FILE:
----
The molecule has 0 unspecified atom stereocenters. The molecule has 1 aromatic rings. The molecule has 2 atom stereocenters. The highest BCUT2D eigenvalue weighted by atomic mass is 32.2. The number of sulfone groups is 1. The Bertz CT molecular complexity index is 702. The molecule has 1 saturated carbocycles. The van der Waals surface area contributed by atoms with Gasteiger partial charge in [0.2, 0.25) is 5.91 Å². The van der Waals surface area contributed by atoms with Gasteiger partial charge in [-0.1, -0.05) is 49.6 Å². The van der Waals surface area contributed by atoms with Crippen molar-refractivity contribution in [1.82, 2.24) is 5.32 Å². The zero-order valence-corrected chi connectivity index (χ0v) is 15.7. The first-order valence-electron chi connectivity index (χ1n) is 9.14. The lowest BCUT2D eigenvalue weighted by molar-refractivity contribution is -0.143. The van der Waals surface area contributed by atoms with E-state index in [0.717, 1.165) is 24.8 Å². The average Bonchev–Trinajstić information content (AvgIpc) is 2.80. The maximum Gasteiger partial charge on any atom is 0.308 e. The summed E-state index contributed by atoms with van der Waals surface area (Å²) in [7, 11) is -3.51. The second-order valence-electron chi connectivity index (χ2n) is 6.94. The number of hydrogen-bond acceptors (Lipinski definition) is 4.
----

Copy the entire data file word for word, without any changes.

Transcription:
The molecule has 0 unspecified atom stereocenters. The molecule has 1 aromatic rings. The molecule has 2 atom stereocenters. The highest BCUT2D eigenvalue weighted by atomic mass is 32.2. The number of sulfone groups is 1. The Bertz CT molecular complexity index is 702. The molecule has 1 saturated carbocycles. The van der Waals surface area contributed by atoms with Gasteiger partial charge in [0.2, 0.25) is 5.91 Å². The van der Waals surface area contributed by atoms with Gasteiger partial charge in [-0.1, -0.05) is 49.6 Å². The van der Waals surface area contributed by atoms with Crippen molar-refractivity contribution in [1.82, 2.24) is 5.32 Å². The zero-order valence-corrected chi connectivity index (χ0v) is 15.7. The first-order valence-electron chi connectivity index (χ1n) is 9.14. The lowest BCUT2D eigenvalue weighted by molar-refractivity contribution is -0.143. The van der Waals surface area contributed by atoms with E-state index in [0.717, 1.165) is 24.8 Å². The average Bonchev–Trinajstić information content (AvgIpc) is 2.80. The maximum Gasteiger partial charge on any atom is 0.308 e. The summed E-state index contributed by atoms with van der Waals surface area (Å²) in [7, 11) is -3.51. The second-order valence-electron chi connectivity index (χ2n) is 6.94. The number of hydrogen-bond acceptors (Lipinski definition) is 4.